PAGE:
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Our relations with cities are like our relations with people. We love them, hate them, or are indifferent toward them. On our first day in a city that is new to us, we go looking for the city. We go down this street, around that corner. We are aware of the faces of passers-by. But the city eludes us, and we become uncertain whether we are looking for a city, or for a person.

(Extract from Some Cities (1996) by Victor Burgin)

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I Wonder U, 2012

Elephants & Flowers, 2012

These were taken on the outskirts of Beckenham, Kent, UK. It sounds a long way out of town, but you can walk to London in ten minutes.

It’s Prince week here at The Future Is Papier Mâché. If you’re wondering why every post and photograph goes by the name of a Prince song, the answer can be found in my last but one post. But in short, this week’s posts are under the influence of this article. I would also like to point you in the direction of Obsolescence Project, where more questions (and jokes) about titles are being presented.

Untitled digital photograph, 2012

Untitled digital photograph, 2012

Untitled digital photograph, 2012

Untitled digital photograph, 2012

Untitled digital photograph, 2012

Air (for Nikki Light), 2012

1979’s Fear of Music was Talking Heads’ third LP, and their second with Brian Eno as co-producer. It came wrapped in a black cover with an embossed pattern reminiscent of checker plate metal flooring, designed by the band’s Jerry Harrison. There are a number of tracks with one word titles: Mind, Paper, Cities, Air, Heaven, Animals and Drugs.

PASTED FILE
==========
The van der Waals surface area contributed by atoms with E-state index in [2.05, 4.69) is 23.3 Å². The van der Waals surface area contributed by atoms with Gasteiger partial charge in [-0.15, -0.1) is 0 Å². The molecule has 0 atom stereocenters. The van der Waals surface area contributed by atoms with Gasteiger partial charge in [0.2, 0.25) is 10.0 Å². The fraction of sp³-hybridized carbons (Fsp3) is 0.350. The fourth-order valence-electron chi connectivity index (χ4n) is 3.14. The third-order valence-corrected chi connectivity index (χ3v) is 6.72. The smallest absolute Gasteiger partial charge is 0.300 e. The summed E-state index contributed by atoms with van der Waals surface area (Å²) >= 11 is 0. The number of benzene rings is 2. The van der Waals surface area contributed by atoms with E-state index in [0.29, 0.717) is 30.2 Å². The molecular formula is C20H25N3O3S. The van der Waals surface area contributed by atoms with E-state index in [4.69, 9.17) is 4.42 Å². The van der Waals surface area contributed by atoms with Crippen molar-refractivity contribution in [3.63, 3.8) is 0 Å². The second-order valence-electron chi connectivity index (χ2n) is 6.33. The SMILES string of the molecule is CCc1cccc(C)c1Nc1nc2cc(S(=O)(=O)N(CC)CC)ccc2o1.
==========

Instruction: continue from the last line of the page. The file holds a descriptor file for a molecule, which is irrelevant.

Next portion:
When I got round to buying it in 1985, (having been entranced by a documentary on the band, which pre-dated Stop Making Sense, and featured footage of the band in rehearsal and live, interspersed with clips of TV evangelists, disasters, planes landing etc), it seemed like the most intelligent, dark, minimal, conceptual, artistically relevant LP I’d ever heard. Something about its urgent urbanity  tripped switches in my brain. I was living with my parents in Kings Worthy, a suburb of Winchester, and desperate to get out and do something real. The message I took from the album was that city dwelling was rich and strange and full of mystery. It was one of a few factors in making me decide to come and live in London, for which I am very grateful David Byrne et al. Now, I’m going to give the CD a spin.

If you want to know more about the LP, there’s a very good Wikipedia entry here.

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RIP Maurice Sendak

Untitled digital photograph, 2012

Untitled photomontage, 2012

Untitled digital photograph, 2012

Untitled digital photograph, 2012

Untitled digital photograph, 2012

“There are no demons behind this – just men, Rufus. We’re creating Hell on Earth.”